The other day I noticed that someone had posted a quick poll on LinkedIn. I thought a poll like that might be a good tool to use for informal market research, so I clicked on the link to create my own. However, I was met with a message saying that I needed to upgrade my account to access the polling feature. I perused the prices, then quickly determined I wasn’t going to upgrade.
This isn’t the first time I’ve considered upgrading my LinkedIn account and decided against it, which led me to start thinking about all of the “freemium” apps — basically free apps with premium upgrades — I’ve been using. I started feeling guilty about taking advantage of the “free” in freemium services, especially because I’ve had the opportunity to interview founders of these companies, many of whom confess to struggling over pricing. So what makes us decide to pay for an app?
My decision process works something like this:
1. Is it mission critical? Not every app or tool I use is critical to the well-being of my company, but some are. Our project management system? Critical. Our internal social networking system? Not so critical, because we’ve not all adopted it yet, but this could change.
2. How useful is the free version? In my WWD review, I was impressed that Deskaway‘s free version had more features than Basecamp‘s. That could have won me over, but its interface just didn’t work for me.
3. Can I live without more functionality? I used Basecamp for quite a while without ever thinking about the reporting available with a paid plan. I was getting my reports from Freshbooks, and Basecamp was just a way for me to manage client information when I was working solo. I only upgraded to the $24 per month plan when I needed to manage more projects. Payment made sense because I had so much more new work to cover the expense.
4. Should I upgrade and pay or seek out a different app? Once I began adding more team members to my company, Basecamp’s inadequacies for deeper project management became obvious. So instead of upgrading a notch or two further — and still not having the functionality we needed — we moved over to 5pm at $4/month more. Again, the cost was palatable because more team members meant greater productivity and more moving parts to manage, so it made good business sense.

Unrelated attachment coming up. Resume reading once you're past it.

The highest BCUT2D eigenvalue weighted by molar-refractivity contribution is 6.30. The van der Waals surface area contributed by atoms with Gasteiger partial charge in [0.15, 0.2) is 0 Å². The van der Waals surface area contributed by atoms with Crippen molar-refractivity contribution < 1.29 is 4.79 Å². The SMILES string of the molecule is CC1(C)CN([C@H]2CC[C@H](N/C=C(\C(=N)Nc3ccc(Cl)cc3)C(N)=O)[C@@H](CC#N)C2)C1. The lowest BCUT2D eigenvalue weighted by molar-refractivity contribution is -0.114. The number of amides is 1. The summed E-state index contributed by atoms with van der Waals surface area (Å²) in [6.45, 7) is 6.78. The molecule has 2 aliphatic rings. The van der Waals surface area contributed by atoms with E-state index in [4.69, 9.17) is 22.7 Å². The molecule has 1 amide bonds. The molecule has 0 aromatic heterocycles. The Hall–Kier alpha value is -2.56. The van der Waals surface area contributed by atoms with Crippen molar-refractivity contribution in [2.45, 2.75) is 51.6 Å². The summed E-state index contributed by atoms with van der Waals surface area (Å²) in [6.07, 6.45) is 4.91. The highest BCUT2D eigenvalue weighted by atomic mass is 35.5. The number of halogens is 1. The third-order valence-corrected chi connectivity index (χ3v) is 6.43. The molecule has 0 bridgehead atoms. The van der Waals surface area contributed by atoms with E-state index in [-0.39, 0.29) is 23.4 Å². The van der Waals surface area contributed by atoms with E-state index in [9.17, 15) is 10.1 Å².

5. Do the fee levels hit my sweet spot? I realize I have two tiers of apps that I am willing to pay for, each with its own sweet spot in terms of pricing. For apps that benefit the overall smooth functioning of my business and provide real value that I can quantify, I’ll pay around $25 per month. I feel comfortable having four of these. The second tier contains apps that are useful in some aspect of my work, and I’ll subscribe to up to five of these at $10 per month. That’s about my limit. Right now, I don’t have a real method for deciding how much I will pay — it’s all from the gut. But we’re working to measure the costs of doing business and the impact our apps have on our bottom line, so eventually I should have some real numbers to work with.
6. How entrenched am I? In some cases, I begin to feel “trapped” by the choice I made initially when I started with an app. If I need to upgrade and the next level is out of my price range, what then? When I left Basecamp, I couldn’t easily figure out how to migrate information over to 5pm, so I just downgraded my membership to a free plan, and now cannot figure out how to access my data so it just sits there. Over time, those assets will be outdated and no longer as valuable as they were the first months of the migration, but I still feel a sense of my data being trapped. Avoiding this trapped feeling — as well as avoiding a huge learning curve of a new app — are two big factors when deciding whether to move to another service.
7. Can I afford not to pay? If an app I’m using has a positive effect on my business’ bottom line–or moving away from it has a significant negative impact–then I’m much more likely to dish out the cash.
Back to the case of LinkedIn. The lowest monthly upgrade is $24.95. Per month. For me, that hits a sour note. I get so much benefit out of LinkedIn at the free level and have for years that there is no incentive for me to pay. Just missing out on that Quick Poll feature isn’t enough to entice me over to a paid plan.
All LinkedIn could do right now to win my paying business — possibly — is to remove the free level altogether. But by doing that, their entire business foundation would crumble as many people migrate quickly away.
How do you decide whether an app is worth paying for? Which services do you consider well worth paying for?
Image by stock.xchng user jana_koll